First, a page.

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The Circumstances Surrounding the Closing of the Atlantic Avenue Tunnel 
. . .OR. . .The Great Brooklyn Railroad And Land Development Fraud Of 1859 - 1861 . . .
OR . . .
In 1862 The LIRR Led To Minnesota


E.B. Litchfield









One of the most misunderstood aspects of the history of the Atlantic Avenue Tunnel and the early LIRR in Brooklyn, are the factual reasons for its closure in 1861.

Introduction:

The original LIRR destroyed itself in the mid 1840's by first, deviating from their original business plan, and then failing to follow Cornelius Vanderbilt's "master plan".

Starting in 1850, the LIRR was taken over by a group of Philadelphia investors, and operated as a local transit line for Atlantic Avenue, and as a conduit for the farmers (and the substantial farm produce) of Long Island. The LIRR wasn't removed from Brooklyn, until a small clique of real estate speculators lead by the Litchfield brothers prevailed circa 1859-1861.

It should be noted, that the activities of the Litchfield brothers, as well as that of governmental officials, as described below, was quite the norm for the time period. In fact, "Robber Baron" business practices as well as "Urban Machine Politics" are considered to be two of the three "antecedents" of Organized Crime in the United States. (See" Organized Crime by Howard Abadinsky, 1997, pg 39-69.)


Part I - Why The Litchfield Brothers

To break it down to its simplest terms, the Litchfield brothers simply "went where the money was".

During the mid 1840's through the mid 1850's, three of the Litchfield brothers, Electus Backus, Edwin Clark and Elisha Cleveland, owned substantial, if not controlling interests in several Midwest railroads, viz.: the Cleveland & Toledo RR, Toledo & Illinois RR, Belleville & Illinoistown RR, Michigan Southern & Northern Indiana RR, Terre Haute & Alton RR- and last, but not least, the Demoine Navigation & Railroad Company- which wasn't a railroad at all, just an Iowa land scam. Source: US Railroad Directory, 1856 (see pgs 111,123,133,138,140,157). The fourth Litchfield brother, Erasmus Darwin, comes into play during the early 1860's, utilizing his position as a London banker, and as the "Collector" for the Tunnel Closing Special Assessment Tax. The fifth Litchfield brother, Egbert Delos, makes his appearance in future dealings with James J. Hill (in Minnesota), but apparently played no part in the brother's Brooklyn activities.

Many of the railroads cited above, together with the New York Central RR and the Hudson River RR, were used to form the "first all rail line" from New York City to Chicago during the mid 1850's. This was well before Commodore Vanderbilt was involved with the New York Central, or the Hudson River RR. However, in the Financial Panic of 1857, the Litchfield brothers "found their interests overextended, and could not hold their control in the reorganizations that followed". This fully explains the total, virtually desperate focus E.B. Litchfield and his associates were able to level at Brooklyn's Long Island Railroad in particular, and Atlantic Avenue in general. As far as the Litchfield brothers were concerned, in 1857, Brooklyn became the only game in town...at least until Minnesota came a knocking..." (Source 1: Biographical Dictionary of American Business Leaders, Vol 2, pg 806, by John N. Ingham, 1983.   Source 2: Machines and Morality: The 1850's, by Robert Sobel, 1973, pg 66- 67, 235-238. ).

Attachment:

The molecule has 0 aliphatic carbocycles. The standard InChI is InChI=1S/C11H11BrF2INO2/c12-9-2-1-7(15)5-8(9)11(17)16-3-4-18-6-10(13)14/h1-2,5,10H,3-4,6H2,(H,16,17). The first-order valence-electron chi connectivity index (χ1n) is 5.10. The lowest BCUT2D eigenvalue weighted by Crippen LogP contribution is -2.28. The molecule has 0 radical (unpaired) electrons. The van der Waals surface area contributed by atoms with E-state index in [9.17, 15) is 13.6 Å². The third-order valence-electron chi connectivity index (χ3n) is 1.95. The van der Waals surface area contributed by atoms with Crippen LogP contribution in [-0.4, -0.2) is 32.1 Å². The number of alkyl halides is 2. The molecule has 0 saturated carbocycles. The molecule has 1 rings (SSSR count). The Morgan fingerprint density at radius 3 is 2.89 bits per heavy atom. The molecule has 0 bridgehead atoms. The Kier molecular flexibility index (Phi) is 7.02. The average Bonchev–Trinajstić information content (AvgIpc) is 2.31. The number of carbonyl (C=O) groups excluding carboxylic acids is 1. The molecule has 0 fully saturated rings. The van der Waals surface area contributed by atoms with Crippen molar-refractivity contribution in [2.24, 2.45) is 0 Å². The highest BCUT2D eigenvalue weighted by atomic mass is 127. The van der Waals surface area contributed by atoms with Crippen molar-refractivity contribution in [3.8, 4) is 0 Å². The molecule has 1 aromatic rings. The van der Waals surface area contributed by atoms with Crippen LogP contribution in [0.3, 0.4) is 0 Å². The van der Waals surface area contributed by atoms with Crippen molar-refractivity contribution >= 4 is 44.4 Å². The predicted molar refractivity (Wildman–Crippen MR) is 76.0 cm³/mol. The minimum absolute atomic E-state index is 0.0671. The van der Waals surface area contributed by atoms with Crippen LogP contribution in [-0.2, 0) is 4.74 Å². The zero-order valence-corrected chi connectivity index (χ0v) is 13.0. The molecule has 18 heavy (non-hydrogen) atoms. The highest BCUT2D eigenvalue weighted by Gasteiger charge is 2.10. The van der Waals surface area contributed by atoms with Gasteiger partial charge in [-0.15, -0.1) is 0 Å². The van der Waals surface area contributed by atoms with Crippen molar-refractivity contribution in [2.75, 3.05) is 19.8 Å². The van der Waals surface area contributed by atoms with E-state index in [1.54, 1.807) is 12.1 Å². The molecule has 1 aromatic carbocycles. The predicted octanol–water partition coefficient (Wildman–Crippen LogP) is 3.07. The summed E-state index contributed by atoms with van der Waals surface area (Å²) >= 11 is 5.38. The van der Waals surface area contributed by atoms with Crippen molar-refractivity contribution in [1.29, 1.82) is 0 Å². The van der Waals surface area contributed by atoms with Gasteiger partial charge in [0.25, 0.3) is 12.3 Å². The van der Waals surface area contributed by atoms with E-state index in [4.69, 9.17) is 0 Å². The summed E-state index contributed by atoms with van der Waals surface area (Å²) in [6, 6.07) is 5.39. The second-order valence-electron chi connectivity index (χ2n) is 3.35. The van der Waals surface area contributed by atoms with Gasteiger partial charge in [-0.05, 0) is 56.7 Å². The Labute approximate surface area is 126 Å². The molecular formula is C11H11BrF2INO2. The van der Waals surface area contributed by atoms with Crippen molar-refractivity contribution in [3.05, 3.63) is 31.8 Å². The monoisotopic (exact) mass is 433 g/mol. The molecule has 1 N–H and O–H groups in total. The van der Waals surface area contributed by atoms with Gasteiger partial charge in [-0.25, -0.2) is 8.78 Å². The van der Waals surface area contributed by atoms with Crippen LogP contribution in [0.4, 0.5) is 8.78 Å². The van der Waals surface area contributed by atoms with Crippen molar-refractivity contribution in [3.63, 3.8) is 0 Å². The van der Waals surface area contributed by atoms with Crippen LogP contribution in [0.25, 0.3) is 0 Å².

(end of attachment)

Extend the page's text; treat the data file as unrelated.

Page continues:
A question that begs an answer, is why the opposition to the LIRR was "inconsistent" during the 1850's? The answer is world affairs, relative to the financial activities of the Litchfield brothers. Opposition to the LIRR in Brooklyn first nebulized during the period of 1850- 1853. This period coincided with the Litchfield brothers mainly focusing their attention on Brooklyn real estate speculation, as exemplified by E.B. Litchfield becoming Alderman for the 6th Ward during 1850- 1851, their purchase of the square mile sized Vecht- Cortelyou farm (1852) which was the origin of Park Slope, and E.B. Litchfield's January 1853 applications to the City of Brooklyn, for permission to build and operate a streetcar line connecting the Litchfield's Brooklyn real estate holdings with the Fulton and Montague Street ferries, via Brooklyn Height's Montague Street.
 
With the start of the Crimean War in October 1853, the prices and demand for U.S. grown grain skyrocketed, as the Russian Empire, then known as the "bread basket of Europe [today's Ukraine]" was now at war with the British Empire, French Empire, the Ottoman Empire, the Kingdom of Sardinia, and the Duchy of Nassau. A large portion of the grain grown in the U.S. at the time, came from today's Midwest (Ohio), and other adjacent areas, then partly referred to as the "Pacific Northwest Territories". This translated to an increase in the value of Midwest land usable for agriculture, and also the railroads needed to provide transportation access. Thus, in 1853, the Litchfield brothers refocused their attention away from Brooklyn, to renewed speculation in Midwest land and railroads.
 
The end of the Crimean War in 1856, led to a major drop in demand for U.S. grain, and a subsequent drop in value of Midwest land and railroads, starting a series of events in the U.S. that led to the Panic of 1857- and the return of the attention of the Litchfield brothers to Brooklyn. Other major factors of the value decline in Midwest land speculation and railroads, was the failure of Ohio Life, a bank with a free-wheeling New York office and extensive speculative Midwest railroad and land mortgage holdings, as well as the Dred Scott Decision of March 6- 7, 1857. The specter of slavery spreading through the new Midwestern states, threw a major damper on land speculation in that region, as immigrants would certainly not come to new slave holding territory. In fact, "the difference between western and eastern through passengers entering Chicago from the east, a measure of net immigration, declined from an estimated 108,000 passengers in 1856, to a mere 10,000 in 1860". (Source 1: The Panic of 1857, Calomiris and Schweikart, 1991 Source 2: Fishlow, American Railroads, pg 202- 203).